Tour de France champion Vingegaard 'not bothered' about spotlight

Tour de France champion Jonas Vingegaard said Saturday that he was "just not bothered" about being in the spotlight since winning the race, and believes he can defend his title next year.

The 25-year-old Dane shot to fame after his Tour de France triumph in July, with tens of thousands of people lining the streets of Copenhagen to give him a hero's welcome.

Over 20,000 people packed into his sleepy home village of Glyngore, which normally has a population of just 1,400, to greet the rider who lives there with his wife Trine and daughter Frida.

Vingegaard subsequently skipped the Tour of Denmark and the world road race championships in Australia before returning to racing in September.

The sporting director of his club Jumbo Visma said Vingegaard had been having a "tough time" dealing with the increased attention.

Vingegaard said in Japan, where he will take part in Sunday's Tour de France Saitama Criterium, that his new-found status was "just something you have to live with".

"It's my own fault, you could say -- I'm the reason that there is so much attention, and if you start getting bothered about it, then it is a problem," he said.

"I'm just not bothered about it, so for me it's not a problem."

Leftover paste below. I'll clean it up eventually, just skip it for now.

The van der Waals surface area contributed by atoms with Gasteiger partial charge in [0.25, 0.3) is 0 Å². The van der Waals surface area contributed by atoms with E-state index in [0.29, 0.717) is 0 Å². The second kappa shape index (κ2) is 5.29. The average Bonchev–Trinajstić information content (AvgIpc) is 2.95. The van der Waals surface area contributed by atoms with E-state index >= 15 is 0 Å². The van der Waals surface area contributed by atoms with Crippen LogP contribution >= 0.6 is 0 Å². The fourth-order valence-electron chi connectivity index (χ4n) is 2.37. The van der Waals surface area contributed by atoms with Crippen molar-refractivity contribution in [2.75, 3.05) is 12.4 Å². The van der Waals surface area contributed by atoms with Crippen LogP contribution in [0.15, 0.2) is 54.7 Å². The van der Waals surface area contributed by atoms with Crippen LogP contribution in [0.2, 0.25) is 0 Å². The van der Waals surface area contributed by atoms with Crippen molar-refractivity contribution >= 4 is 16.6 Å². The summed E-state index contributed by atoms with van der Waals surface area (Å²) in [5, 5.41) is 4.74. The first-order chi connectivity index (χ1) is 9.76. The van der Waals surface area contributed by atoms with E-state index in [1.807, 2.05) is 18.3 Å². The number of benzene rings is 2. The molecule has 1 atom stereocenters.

Vingegaard became the first Dane to win the Tour de France since Bjarne Riis -- who later admitted to doping -- in 1996.

The man Vingegaard succeeded as champion, Tadej Pogacar of Slovenia, won the title two years in a row and the Dane is hoping to emulate that feat.

"Of course I hope I can do it," Vingegaard said, when asked if he can win next year's Tour de France.

"I guess it will be harder every year but I'll do my best and hopefully I can do it."

- 'Best season' -

Four-time Tour de France champion Chris Froome, who is also competing in Japan, believes Vingegaard is "very well positioned to go back and win the title next year".

"I always found, for me personally, the biggest obstacle to winning a second Tour de France is your life changes after you win -- it's never the same again," said Froome, who won the title three years in a row from 2016-18.

"But on a positive side, he's now got the self-belief that he's already done it, so there's no reason why he can't do it again."

Vingegaard said he had enjoyed "my best season so far" and is aiming for more success in Japan on Sunday.

Also competing in Saitama, north of Tokyo, are retiring legends Vincenzo Nibali and Alejandro Valverde, 2018 Tour de France winner Geraint Thomas and sprint king Mark Cavendish.

Vingegaard won last weekend's inaugural Tour de France Singapore Criterium ahead of Froome in second and Nibali in third.

"Going into the season my big goal was to try to win the Tour de France, and I succeeded with that," said Vingegaard.

"I think my year has been a great success so in the end I'm very happy about how everything went."

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